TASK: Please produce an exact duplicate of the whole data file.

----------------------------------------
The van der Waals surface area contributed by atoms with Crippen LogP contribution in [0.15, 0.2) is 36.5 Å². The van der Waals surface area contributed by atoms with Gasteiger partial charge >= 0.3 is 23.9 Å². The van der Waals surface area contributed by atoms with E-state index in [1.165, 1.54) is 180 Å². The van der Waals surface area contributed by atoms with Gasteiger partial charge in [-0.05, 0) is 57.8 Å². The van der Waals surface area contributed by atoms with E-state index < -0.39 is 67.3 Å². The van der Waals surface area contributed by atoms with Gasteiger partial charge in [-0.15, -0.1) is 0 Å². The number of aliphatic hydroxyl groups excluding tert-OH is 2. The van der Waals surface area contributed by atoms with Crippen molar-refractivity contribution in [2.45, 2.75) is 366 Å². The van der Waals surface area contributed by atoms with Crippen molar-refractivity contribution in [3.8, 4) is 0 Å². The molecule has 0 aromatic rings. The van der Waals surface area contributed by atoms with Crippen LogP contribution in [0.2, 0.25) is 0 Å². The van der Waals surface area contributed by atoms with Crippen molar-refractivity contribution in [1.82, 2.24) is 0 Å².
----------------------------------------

The van der Waals surface area contributed by atoms with Crippen LogP contribution in [0.15, 0.2) is 36.5 Å². The van der Waals surface area contributed by atoms with Gasteiger partial charge >= 0.3 is 23.9 Å². The van der Waals surface area contributed by atoms with E-state index in [1.165, 1.54) is 180 Å². The van der Waals surface area contributed by atoms with Gasteiger partial charge in [-0.05, 0) is 57.8 Å². The van der Waals surface area contributed by atoms with E-state index < -0.39 is 67.3 Å². The van der Waals surface area contributed by atoms with Gasteiger partial charge in [-0.15, -0.1) is 0 Å². The number of aliphatic hydroxyl groups excluding tert-OH is 2. The van der Waals surface area contributed by atoms with Crippen molar-refractivity contribution in [2.45, 2.75) is 366 Å². The van der Waals surface area contributed by atoms with Crippen molar-refractivity contribution in [3.8, 4) is 0 Å². The molecule has 0 aromatic rings. The van der Waals surface area contributed by atoms with Crippen LogP contribution in [0.2, 0.25) is 0 Å². The van der Waals surface area contributed by atoms with Crippen molar-refractivity contribution in [1.82, 2.24) is 0 Å².